Much to my despair, Liz went on in the same vein, guessing leaf veins, osmosis-like straws. Of course I had to google osmosis and ban Liz for being too smart to participate. Joke. Trent continued in blasting any sense of mystery and laconically observed that it was snowing on my leaf, referring to the snow descending all over the blog and creating an odd contrast with my summer photos. Andy wondered if Lucile and me were frequenting the same pot/cabbage shops in Amsterdam and sought advice on the proper technique of cabbage smoking. He nearly exposed our secret plot to overthrow democracy and establish the dictatorship of the cabbage.

I resorted to cabbage smoking as Justine came over and guessed leaf, undermining her own game. She also called me tarty kitty only because I virtually married two fellow bloggers without her consent, her being my fiancée to be married at Christmas. Joke. Or not. Lucile arrived smoking a smart cabbage pipe and outwitted me by announcing that the photo depicted the leaf of a malus sylvestris. Google enlightened me that this was Latin for crab apple, and I recalled that we indeed had apple trees in the garden. It became obvious that Lucile was one of the evil botanists in disguise on her way to force-feed me hemlock. Her guess was not just correct, it was hypercorrect.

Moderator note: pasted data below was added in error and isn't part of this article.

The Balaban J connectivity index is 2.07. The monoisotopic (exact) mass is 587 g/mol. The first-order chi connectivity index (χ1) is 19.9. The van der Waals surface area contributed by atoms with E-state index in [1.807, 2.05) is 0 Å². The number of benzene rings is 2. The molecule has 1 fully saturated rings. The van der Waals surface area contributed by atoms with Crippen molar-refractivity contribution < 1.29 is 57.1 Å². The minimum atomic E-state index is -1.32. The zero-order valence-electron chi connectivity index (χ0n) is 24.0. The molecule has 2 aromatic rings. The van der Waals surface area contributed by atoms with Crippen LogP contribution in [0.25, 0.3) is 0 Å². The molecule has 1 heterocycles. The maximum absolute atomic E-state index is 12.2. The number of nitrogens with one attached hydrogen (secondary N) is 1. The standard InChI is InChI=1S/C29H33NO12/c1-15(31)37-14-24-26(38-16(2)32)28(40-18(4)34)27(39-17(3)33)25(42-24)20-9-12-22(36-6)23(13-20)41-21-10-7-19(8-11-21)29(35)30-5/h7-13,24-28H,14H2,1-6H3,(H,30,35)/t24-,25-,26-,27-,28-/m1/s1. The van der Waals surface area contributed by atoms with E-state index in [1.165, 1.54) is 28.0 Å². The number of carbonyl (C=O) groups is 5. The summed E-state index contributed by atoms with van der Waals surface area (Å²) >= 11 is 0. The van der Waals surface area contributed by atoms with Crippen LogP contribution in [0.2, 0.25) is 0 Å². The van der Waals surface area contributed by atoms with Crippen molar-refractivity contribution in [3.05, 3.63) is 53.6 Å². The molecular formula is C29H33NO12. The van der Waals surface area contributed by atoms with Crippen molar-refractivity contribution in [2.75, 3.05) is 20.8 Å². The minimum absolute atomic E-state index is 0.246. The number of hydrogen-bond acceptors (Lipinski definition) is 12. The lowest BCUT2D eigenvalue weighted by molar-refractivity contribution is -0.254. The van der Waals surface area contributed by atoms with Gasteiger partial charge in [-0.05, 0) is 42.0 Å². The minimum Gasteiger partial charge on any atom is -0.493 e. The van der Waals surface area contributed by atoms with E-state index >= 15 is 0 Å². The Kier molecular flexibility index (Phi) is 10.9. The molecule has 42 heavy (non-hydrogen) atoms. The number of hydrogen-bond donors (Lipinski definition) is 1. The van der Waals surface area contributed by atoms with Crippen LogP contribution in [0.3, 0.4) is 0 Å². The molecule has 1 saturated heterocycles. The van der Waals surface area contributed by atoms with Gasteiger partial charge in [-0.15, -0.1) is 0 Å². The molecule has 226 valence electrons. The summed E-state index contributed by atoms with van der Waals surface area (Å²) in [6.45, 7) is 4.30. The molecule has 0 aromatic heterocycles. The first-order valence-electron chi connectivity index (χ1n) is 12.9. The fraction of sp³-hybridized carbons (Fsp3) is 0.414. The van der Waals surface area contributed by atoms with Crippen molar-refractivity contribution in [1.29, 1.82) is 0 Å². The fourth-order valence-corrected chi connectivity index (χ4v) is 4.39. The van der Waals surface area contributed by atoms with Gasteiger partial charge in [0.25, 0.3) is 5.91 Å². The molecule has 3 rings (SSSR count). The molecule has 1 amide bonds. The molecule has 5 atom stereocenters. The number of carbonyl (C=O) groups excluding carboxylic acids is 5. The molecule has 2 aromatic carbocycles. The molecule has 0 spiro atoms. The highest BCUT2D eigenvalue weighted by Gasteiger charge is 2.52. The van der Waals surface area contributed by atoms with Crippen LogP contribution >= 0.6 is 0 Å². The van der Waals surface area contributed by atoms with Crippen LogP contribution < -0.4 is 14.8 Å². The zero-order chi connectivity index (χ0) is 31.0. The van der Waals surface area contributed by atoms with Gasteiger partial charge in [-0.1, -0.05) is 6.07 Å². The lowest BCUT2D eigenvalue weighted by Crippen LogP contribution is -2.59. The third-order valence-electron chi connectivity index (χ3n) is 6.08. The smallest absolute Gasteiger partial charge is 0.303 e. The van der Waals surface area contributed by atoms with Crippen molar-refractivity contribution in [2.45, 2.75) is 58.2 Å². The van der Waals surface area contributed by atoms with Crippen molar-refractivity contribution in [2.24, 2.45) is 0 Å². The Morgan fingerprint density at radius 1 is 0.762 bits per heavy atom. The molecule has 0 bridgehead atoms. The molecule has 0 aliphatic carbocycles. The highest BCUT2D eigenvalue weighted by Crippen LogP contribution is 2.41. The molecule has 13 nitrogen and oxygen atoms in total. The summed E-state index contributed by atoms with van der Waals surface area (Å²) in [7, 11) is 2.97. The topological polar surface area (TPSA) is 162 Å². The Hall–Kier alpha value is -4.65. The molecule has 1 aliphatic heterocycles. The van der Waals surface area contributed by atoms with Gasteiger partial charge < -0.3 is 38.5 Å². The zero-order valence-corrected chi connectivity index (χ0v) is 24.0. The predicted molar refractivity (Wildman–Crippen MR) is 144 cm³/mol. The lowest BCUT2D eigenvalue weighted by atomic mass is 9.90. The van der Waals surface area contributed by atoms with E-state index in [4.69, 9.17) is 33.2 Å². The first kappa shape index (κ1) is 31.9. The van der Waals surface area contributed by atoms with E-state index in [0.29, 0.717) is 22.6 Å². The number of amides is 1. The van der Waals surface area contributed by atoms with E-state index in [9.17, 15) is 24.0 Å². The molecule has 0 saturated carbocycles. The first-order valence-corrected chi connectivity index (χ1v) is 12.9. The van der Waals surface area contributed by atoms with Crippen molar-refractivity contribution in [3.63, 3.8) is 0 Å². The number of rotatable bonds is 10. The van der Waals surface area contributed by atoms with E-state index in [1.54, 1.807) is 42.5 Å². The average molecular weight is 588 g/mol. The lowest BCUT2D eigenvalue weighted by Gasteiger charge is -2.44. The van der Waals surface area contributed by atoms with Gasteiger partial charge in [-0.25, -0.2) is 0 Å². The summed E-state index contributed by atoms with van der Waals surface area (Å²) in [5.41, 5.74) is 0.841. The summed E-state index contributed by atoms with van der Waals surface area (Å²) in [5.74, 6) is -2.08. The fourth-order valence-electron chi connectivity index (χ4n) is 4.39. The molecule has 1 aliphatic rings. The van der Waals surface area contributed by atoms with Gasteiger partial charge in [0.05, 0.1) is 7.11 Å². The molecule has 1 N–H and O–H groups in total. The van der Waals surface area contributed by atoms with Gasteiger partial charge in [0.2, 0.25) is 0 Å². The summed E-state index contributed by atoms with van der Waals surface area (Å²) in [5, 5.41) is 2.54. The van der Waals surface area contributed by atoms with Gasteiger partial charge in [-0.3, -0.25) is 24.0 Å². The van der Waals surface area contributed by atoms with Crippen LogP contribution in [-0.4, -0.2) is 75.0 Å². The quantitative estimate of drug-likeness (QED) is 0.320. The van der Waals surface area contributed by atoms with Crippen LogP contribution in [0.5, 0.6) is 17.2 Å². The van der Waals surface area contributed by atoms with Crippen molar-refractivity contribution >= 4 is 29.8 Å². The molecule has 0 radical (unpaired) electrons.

Desleyjane comforted me a bit by guessing the back of a lizard, but then she spoilt it all by second-guessing a leaf. Lisa expressed her discomfort at the news that besides other atrocities of the world, there are killer botanists. Bor Bor Igmus feared that it might be a leaf mimicking, blood thirsty, soul-sucking spider that camouflages itself in order to sneak up on its hapless prey. Second guesses included a leaf mimicking alien invader from the planet Chartreusia, a man-eating locust and a cabbage-eating moth. Albert offered that it might be my veins because I’m a green-blooded Vulcan. Live long and prosper. And Tightshot concluded it could be a green iguana, a green snake or star fruit.

Thank you for everyone’s guesses, it was only you who made the guessing so much fun! And sorry to have disappointed anyone’s boundless fantasy by snapping a meagre apple tree leaf. I’ll do better next time. Or not.


Sleeping Beauty


Did you realise that cats sleep from sixteen to twenty hours a day? Neat, isn’t it?